I’m continuing my series of 40 Things I’ve Learned By Age 40.
20. God will put you in places of influence you would never expect and in ways you could never anticipate.
Have you ever played that game where you share facts about yourself, but you mix them in with non-facts and then people have to guess which one is true? I love throwing in this fact because almost no one ever guesses it.
I was President of my sorority in college.
In fact, it was twenty years ago today that I was initiated in Delta Delta Delta (Tri Delta). I know this because my membership certificate hangs in my office, flanked on either side by the covers of articles I wrote and had published (each with its own story).
If you think of the typical sorority girl stereotype, I was not it. I was not gorgeous, I didn’t drink, and I didn’t date guys unless they were Christians. I was interested in rushing my freshman year, but didn’t have the courage to do it alone. (Well, I wouldn’t have been alone. Over a thousand women went through fall formal rush each year at Michigan State in order to join one of the eighteen sororities.) My sophomore year I also wanted to rush, but, again, didn’t have the courage to do so.
The fall of my sophomore year I started working at a Pendleton clothing store in the mall. I met two really nice girls who worked there. I found out that they were in a sorority and they didn’t fit the stereotype either. They encouraged me to go through winter informal rush. Some of the sororities participated in winter rush and this year there were six houses doing so, including theirs.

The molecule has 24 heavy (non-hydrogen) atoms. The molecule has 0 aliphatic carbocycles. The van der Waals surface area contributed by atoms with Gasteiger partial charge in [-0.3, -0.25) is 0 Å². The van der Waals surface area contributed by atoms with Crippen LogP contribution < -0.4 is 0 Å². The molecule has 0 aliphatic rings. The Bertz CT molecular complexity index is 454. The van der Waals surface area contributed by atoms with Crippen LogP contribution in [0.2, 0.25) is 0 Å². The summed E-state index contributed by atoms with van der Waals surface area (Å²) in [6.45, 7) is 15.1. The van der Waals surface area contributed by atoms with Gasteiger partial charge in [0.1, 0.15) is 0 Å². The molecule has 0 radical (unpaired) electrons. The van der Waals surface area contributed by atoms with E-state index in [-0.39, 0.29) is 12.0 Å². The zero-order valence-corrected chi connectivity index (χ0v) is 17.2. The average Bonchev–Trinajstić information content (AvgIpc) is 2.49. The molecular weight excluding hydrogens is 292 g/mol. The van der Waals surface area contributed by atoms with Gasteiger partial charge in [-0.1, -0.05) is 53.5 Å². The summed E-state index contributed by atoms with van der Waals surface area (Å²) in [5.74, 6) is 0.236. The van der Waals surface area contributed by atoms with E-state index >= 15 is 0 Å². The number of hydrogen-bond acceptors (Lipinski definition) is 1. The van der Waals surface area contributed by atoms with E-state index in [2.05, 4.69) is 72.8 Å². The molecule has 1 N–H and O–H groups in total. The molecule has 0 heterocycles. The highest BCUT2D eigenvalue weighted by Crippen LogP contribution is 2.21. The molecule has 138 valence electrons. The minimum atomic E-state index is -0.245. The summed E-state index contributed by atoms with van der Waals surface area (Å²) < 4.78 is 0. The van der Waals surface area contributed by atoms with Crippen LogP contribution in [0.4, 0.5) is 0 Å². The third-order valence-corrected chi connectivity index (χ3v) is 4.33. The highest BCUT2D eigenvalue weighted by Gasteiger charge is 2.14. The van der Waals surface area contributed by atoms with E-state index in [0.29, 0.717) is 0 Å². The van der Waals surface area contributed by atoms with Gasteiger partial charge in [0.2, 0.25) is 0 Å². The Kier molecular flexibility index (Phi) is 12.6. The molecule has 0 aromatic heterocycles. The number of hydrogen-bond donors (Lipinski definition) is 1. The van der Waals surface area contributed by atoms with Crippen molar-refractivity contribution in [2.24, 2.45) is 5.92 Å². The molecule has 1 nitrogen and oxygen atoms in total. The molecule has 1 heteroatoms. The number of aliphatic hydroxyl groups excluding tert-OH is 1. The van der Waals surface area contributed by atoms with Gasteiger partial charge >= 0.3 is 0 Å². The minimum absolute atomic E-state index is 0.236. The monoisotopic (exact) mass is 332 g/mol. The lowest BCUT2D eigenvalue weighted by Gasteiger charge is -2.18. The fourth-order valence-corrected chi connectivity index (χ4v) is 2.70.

So I signed up for rush and went to three sororities – my coworkers’, Tri Delta and another house which shall remain nameless. To make a long story short, I ended up receiving bids from my coworkers’ sorority and Tri Delta. For me, it was a non-decision. I knew the first time I walked into the Tri Delta house that I was home. I can’t describe it. I just knew beyond a shadow of a doubt that if they asked me, that was where I wanted to be. And after a traumatic thirty-six hours in which my bid to Tri Delta did not get delivered to me when it was supposed to, I received and accepted my bid.
Skip ahead a year.
While going to college I lived at home. If you lived at home, you did not have to live in the sorority house. I lived at home for a few reasons, chiefly the fact being that my parents did not want me to incur debt for college and would not let me take out any loans. They paid for all of my tuition, books and expenses. (Which, if you can believe it, after scholarships, totaled a whopping $7,000 for five years at a Big Ten university. I don’t even think you could get books for that nowadays! But I digress.)
Since I didn’t live in the chapter house, I was not able to hold certain offices. For some women that might not be a big deal, but it was for me. I really enjoyed leadership and was gifted in many areas related to that. I also thoroughly enjoyed Tri Delta and believed in the purpose and vision of the Founders. (And still do.) The first year I was eligible to be selected for an office, I could not be selected for one of the Standards Committee positions (President, Pledge Trainer, Chaplain, Social Chairman, or Scholarship Chairman) because you HAD to live in the house. No ifs, ands or buts. A number of people wanted to slate me for Scholarship Chairman, but there was no way it could be done. I was slated and elected to Executive Vice President (EVP) in the late winter.